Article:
A lot has been said about how difficult Japanese
is to write, how difficult the grammar
is and so on. However no one has brought up the point that Japanese is really easy to pronounce. Ever taken Spanish
, remember how there are only 5 vowel
sounds- "a e i o u"? Well, Japanese uses the same five vowels only they usually order them "a i u e o". After this one takes a consonant and puts it on the front of these vowels to produce more sounds.
For example- "ka ki ku ke ko" There are only a couple of irregularities: the "t" group of "ta chi tsu te to" has no "ti" sound and no "tu" sound.
Also there is no "si" sound, rather the hiragana are "sa shi su se so".
Now because there are so few sounds in Japanese, there tend to be a lot of these tounge-twister words that are long but are comprised of many small syllables (again think of Spanish). Also getting used to "Japanese" pronunciations of loanwords (think "orenjii juusu", or better yet, "urutoraman") is a bit of a trick. Really however one should concentrate more on learning the language and think less about why it is different. This is why IMO young children are the best at learning other languages, because they just learn the language without obsessing about the differences between one language and another.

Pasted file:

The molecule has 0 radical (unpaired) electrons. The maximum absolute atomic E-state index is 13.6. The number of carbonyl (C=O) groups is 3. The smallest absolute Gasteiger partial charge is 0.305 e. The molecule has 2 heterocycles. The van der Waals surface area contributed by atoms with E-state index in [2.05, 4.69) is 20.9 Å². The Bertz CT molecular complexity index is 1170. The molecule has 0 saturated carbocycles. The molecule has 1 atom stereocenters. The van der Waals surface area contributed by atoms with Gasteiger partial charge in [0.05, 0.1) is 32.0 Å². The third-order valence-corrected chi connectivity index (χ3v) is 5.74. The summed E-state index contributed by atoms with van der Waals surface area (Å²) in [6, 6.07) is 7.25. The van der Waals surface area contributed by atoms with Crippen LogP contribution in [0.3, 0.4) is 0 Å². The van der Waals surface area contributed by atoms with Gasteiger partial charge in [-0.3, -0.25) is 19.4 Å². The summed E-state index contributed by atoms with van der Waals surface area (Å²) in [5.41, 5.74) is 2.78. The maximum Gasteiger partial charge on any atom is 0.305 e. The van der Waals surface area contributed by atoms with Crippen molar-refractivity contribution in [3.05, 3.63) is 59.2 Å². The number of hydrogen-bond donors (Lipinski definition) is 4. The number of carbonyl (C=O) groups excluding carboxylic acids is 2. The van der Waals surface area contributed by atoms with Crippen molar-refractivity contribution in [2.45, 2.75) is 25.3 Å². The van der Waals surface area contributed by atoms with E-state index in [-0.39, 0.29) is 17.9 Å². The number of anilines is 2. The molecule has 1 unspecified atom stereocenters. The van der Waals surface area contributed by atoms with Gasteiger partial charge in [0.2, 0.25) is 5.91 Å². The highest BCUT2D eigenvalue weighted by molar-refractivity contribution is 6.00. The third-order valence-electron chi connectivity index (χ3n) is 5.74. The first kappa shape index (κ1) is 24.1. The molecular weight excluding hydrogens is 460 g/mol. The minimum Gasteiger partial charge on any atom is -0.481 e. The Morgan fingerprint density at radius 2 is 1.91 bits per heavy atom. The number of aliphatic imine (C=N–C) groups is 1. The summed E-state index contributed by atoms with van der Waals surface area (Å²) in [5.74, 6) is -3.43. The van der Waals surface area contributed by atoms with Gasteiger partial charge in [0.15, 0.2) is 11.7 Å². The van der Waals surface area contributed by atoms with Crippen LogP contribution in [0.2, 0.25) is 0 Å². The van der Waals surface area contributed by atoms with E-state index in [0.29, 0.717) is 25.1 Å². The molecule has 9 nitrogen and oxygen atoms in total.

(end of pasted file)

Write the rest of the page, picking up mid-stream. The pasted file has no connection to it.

- also- Kanji were taken from China at several different times through history and as such their pronunciations vary depending upon when they were "borrowed". Sometimes the "on" readings are very close to the modern Chinese pronunciation while other times they vary greatly. These Japanese loanwords serve as the basis of many linguistic reconstructions of middle Chinese because of the stable nature of their pronunciation after they entered the Japanese language.
Also note that there are often differences in meaning between Chinese and Japanese uses for kanji, again in part due to the fact that the kanji were borrowed at different times in history and reflect the current usages at the time they were borrowed.